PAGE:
3. All of the chains together do all of the internal accounting together, correctly.

This is the AggLayer’s way of interrogating each chain to make sure it hasn’t tried to withdraw more from the bridge than has been deposited. In this way, a chain that can’t play nice with others is only a threat to itself—but not to the rest of the aggregated network.

In other words, if Chain A says it has 100 POL deposited on the bridge, the AggLayer keeps track to make sure it does not subsequently attempt to withdraw 200 POL, whether through equivocation or an exploit by some malicious actor. 

So how does the AggLayer provide a ZK proof to the underlying L1 that guarantees no chain balance dips below zero? 

And, importantly, how can this be done in a way that minimizes complexity so as to keep cost and latency low?

Leafs, exit roots, and Merkle trees

Here’s how the pessimistic proof ensures safety: Each chain connected to the AggLayer maintains a local exit tree, which tracks all withdrawals from that chain. 

Using the root of each chain’s local exit tree, the AggLayer can build a global view of all withdrawals from all chains on the unified bridge; this is called the “global exit tree.”

In short, the AggLayer tracks two numbers, withdrawals and deposits, so that it can get a view of the current balance across all chains. 

Because the global exit tree is committed to the L1, the AggLayer must know that all local exit trees are valid, too, to ensure that the next global exit tree is also valid. 

In other words, the AggLayer needs to know that the cumulative state of all connected chains checks out. 

To ensure this cryptographically, the AggLayer generates a pessimistic proof, which requires three inputs from each chain:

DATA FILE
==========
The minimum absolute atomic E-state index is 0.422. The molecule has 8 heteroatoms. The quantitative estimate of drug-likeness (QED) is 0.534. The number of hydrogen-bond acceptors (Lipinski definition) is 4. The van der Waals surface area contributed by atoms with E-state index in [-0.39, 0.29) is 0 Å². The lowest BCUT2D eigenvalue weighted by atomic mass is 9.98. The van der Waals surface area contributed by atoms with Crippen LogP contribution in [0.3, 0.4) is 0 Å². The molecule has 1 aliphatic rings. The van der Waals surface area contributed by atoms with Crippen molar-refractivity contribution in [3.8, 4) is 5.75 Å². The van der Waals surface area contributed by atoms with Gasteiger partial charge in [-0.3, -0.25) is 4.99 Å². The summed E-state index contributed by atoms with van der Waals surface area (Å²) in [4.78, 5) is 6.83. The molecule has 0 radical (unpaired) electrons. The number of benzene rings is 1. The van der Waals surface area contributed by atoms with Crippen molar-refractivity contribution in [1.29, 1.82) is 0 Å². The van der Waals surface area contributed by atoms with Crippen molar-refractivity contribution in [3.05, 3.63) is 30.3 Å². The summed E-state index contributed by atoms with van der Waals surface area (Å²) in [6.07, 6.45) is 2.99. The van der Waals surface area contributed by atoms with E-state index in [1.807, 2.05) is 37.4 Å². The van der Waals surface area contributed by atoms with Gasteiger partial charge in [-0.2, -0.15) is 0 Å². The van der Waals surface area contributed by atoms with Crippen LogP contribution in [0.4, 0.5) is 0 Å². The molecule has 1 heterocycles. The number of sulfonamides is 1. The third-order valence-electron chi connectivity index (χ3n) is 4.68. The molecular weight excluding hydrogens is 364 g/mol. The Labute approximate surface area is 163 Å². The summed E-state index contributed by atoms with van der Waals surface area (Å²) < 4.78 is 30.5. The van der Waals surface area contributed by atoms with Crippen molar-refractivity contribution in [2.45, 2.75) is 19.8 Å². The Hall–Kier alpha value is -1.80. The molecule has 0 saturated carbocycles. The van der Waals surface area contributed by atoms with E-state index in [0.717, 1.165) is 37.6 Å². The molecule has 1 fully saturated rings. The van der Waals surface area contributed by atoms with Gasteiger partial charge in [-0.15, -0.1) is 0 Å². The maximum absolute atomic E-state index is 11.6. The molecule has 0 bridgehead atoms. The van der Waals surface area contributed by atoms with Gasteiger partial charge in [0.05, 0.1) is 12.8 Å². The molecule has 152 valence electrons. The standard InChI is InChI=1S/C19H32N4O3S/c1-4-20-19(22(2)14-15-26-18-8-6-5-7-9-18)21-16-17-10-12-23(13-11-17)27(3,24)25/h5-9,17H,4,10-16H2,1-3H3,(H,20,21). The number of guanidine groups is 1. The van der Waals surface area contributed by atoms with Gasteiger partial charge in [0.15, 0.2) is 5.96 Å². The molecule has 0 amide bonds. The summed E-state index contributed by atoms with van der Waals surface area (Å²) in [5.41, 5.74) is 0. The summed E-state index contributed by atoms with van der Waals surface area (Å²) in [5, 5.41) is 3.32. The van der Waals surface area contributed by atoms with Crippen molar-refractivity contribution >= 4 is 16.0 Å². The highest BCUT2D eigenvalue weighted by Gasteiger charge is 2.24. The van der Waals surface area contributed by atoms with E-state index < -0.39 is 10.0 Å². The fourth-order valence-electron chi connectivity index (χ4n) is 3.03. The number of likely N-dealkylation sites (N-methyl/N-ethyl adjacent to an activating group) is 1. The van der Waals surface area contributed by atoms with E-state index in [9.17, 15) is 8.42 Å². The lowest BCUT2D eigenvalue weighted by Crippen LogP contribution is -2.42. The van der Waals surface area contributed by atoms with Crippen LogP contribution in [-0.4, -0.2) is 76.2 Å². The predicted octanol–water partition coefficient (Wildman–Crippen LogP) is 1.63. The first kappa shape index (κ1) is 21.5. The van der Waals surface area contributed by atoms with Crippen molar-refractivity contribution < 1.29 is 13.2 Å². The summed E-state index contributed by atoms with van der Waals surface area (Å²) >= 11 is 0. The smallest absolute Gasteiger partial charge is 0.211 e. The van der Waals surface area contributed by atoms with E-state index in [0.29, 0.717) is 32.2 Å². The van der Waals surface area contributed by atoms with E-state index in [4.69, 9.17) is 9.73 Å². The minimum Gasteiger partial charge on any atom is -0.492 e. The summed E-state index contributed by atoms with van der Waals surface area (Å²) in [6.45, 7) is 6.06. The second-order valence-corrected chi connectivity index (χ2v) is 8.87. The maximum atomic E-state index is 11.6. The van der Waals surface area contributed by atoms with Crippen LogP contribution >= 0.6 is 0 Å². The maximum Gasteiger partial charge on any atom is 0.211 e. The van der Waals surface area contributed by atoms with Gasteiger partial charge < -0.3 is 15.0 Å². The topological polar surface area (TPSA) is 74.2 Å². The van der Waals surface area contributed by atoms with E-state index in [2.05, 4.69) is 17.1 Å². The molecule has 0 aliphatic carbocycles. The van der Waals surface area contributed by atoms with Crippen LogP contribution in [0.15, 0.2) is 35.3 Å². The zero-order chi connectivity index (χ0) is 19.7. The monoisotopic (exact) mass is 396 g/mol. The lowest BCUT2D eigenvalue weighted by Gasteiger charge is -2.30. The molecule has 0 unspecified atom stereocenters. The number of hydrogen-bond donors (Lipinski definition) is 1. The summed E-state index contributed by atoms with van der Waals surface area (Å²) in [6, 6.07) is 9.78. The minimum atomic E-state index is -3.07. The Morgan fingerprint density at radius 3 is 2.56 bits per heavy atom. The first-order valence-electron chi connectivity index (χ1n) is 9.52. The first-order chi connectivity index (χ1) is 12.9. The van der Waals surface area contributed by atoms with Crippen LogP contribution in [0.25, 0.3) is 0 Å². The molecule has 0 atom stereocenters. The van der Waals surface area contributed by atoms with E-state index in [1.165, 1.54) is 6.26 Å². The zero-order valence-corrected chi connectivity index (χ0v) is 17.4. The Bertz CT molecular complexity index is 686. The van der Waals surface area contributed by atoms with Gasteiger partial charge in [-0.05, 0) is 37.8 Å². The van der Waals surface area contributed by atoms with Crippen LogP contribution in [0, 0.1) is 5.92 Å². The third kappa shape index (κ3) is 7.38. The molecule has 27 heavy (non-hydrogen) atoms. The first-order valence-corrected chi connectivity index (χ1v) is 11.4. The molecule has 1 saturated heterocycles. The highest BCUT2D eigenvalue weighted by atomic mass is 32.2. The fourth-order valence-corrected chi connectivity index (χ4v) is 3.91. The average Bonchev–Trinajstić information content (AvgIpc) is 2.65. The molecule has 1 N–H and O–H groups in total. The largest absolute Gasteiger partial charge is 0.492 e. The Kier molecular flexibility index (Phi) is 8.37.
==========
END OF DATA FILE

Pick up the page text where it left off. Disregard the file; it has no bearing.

1. The chain’s local exit tree, as of its most recent update
  2. The list of new withdrawals included in the current update
  3. The chain’s expected new local exit root

Using inputs 1 and 2, the AggLayer computes the new local exit root, compares it with the chain’s expected local exit root, and generates a proof that answers the question: Did the local exit root update properly? 

Before committing a new global exit root to the L1, the AggLayer must also make sure that no chain is withdrawing more tokens than have been deposited to it. This is its way of interrogating each chain to make sure no chain is lying and trying to rug the unified bridge.

Using the pessimistic proof, the AggLayer is able to compute how many tokens of each type were withdrawn from each chain. These values are then summed across all chains, leaving a single view of the total balances available for each token on the AggLayer.

If any chain is found to have a negative balance, the AggLayer determines that the chain has attempted to withdraw tokens that were not deposited into it. Not good.

In that case, the chain’s update is invalid, and any pessimistic proof containing that chain’s invalid state cannot be verified on the L1. This prevents the offending chain’s update from settling to Ethereum—keeping the aggregated network safe.

So to sum up: The AggLayer scrutinizes all chain balances on the unified bridge and generates a cryptographic guarantee that no bad actors are draining the bridge. In the end, a prover generates a single, final pessimistic proof. 

This is the AggLayer’s way of temporarily suspending pessimism. All chain updates were done correctly, and none of these updates resulted in negative balances for the unified bridge. OK, good to go. 

By isolating bad actors, the AggLayer cryptographically guarantees the safety of funds flowing across the entire network.

There is more coming on the pessimistic proof tomorrow. Stay tuned.